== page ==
Thanx for so much for your advice. Again, I have no alternative but electric (I have thought of propane, but sitting on a bomb holds little appeal!) . I'll look at the GE JP939. I believe the Thermador also has the bridge element (a big plus in my book). I cook pretty elusively with Le Cresuet. From your description, I think Le Creseut would fall in to the type of cookware that would play with the electric cook top. Correct??? I do have some large copper pots and pans I purchased at Fauchon in Paris. When you say "...copper may stain the top", does that mean "cannot ever be cleaned off? Should I be looking for the "new ribbon technology" a couple of the manufacters offer? If so, how does it improve the unit?

Any POSITIVE responses/advice would be much appreciated.
Christine

Christine_B's picture

(post #53665, reply #13 of 92)

*
Robbie,
Thanx for your response. I cook almost exclusively with Le Creuset. Will that qualify for what you think will work on the electric cook top? I do have a large copper pot and a large copper pan I purchased at Fauchon in Paris many moons ago. You say cooper could stain, does that mean forever?

Does the new "ribbon technology" I read about help the cooktop's performance? If so how?

Any comments are greatly appreciated. As I say electric is my only option (I briefly had thought of propane, but sitting on a bomb did not suit me).

Christine

Robbie_Watson's picture

(post #53665, reply #14 of 92)

*
I have 1 pc of Le Creuset and I don't use it often. Copper pans can stain the surface permanently because it can oxidize on the ceramic leaving rings. Most of the better cooktops in the industry use ribbon radiant elements and they are faster to heat up but the problem is the time it takes the surface to cool. This may not be an issue if you are used to cooking with cast iron and understand its heat retention properties and how best to use it. I would revisit the propane idea I use propane for my gas logs and within the next year will switch to a gas range using propane. In the South propane has been the only option for gas until very recently. When properly installed I can't imagine that it is any more dangerous than natural gas. I don't recall hearing about any accidents with propane.

Robbie

Christine_B's picture

(post #53665, reply #15 of 92)

*
Robbie,
You did make me re-think propane. I asked around and there are folks at work that have had them for some time with no problems. I'm thrilled with the thought of a gas cook top in my future. I'll have to talk with our contractor, but we have some acreage, and I don't think it will be a problem. The thought of my dream kitchen being less than a dream with an electic cook top was torturing me! Thanks for the help.

Now, what are you getting for your gas cook top, and why? I'm starting over in my quest for the perfect cooktop.

Christine

P.S. I'm in South Carolina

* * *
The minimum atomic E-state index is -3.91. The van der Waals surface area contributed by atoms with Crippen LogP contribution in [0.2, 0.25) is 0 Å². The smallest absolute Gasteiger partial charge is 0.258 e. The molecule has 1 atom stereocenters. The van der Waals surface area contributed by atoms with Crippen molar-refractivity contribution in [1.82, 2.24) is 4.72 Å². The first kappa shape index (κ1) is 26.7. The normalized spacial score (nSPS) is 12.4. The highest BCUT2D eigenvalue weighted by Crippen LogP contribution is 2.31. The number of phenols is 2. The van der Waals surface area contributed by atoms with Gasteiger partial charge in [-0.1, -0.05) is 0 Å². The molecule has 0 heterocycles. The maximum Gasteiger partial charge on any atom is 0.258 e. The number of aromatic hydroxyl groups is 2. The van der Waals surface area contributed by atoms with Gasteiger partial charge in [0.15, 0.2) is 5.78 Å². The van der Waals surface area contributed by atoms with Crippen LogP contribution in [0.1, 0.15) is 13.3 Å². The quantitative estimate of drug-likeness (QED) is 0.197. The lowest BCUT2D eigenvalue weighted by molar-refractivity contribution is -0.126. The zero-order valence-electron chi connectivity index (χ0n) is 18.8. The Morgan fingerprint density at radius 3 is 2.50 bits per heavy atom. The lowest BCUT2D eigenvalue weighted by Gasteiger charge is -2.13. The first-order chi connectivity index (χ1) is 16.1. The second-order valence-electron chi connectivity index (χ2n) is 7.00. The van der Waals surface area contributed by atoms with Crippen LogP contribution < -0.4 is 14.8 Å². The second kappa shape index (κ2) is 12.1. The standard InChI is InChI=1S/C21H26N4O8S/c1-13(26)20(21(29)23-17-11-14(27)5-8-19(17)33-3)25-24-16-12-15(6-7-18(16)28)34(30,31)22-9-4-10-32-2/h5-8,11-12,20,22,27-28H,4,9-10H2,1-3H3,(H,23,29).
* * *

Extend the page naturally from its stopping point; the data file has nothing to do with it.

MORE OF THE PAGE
Robbie_Watson's picture

(post #53665, reply #16 of 92)

*
I will probably go with a Viking gas range or I may buy the Wolf. I really like both of these products and for me it will come down to who will give me the better deal. I haven't finished my kitchen design yet I have an architecht working on the addition to the house now. We have 4 full time kitchen designers at work and they are having a "contest" to see who can come up with the best design using some cabinets that are in the warehouse. These cabinets are from an old display that I have always liked and they are trying to use them in conjunction with some new cabinets. I am going for an arts and crafts/shaker look so the cabinets are pretty plain.

My ideal kitchen would include:
Viking or Wolf 36" rangetop 6 burner professional series cooktop. Having cooked extensively on both of these units I can't really tell any difference the Viking may simmer a little better.

Miele Walloven: I have cooked in one at their school in New Jersey and it is the best cooking oven I have ever used.

G.E. Advantium: We have one in our live demo kitchen and we use it everyday. It will operate as a microwave or serve as a second oven.

Miele Dishwasher: I already own it and I believe it is the best dishwasher in the world.

Miele Coffee machine: An expensive, extravagant, in the wall coffee maker that makes the best coffee that I have ever tasted.

When it all comes down I will probably not get the Miele wall oven because of space constraints I will probably only get the 30" range instead of the 36" cooktop and separate wall oven.

Tell me where you live in S.C. and I may be able to point you to a dealer. I am in Cary, North Carolina. Our Viking/Subzero/Wolf distributor is in Charlotte and they have a Kitchen Arts Center that you can visit by appointment and look at many different pcs of cooking equipment all hooked up live. If you will be in the Charlotte area anytime soon let me know and I will give you their phone # so that you can go by and play in their kitchen.

Robbie

Louis_Matherne's picture

(post #53665, reply #17 of 92)

*
Is that Miele wall oven significantly better than the Viking oven? Both electric I presume

Robbie_Watson's picture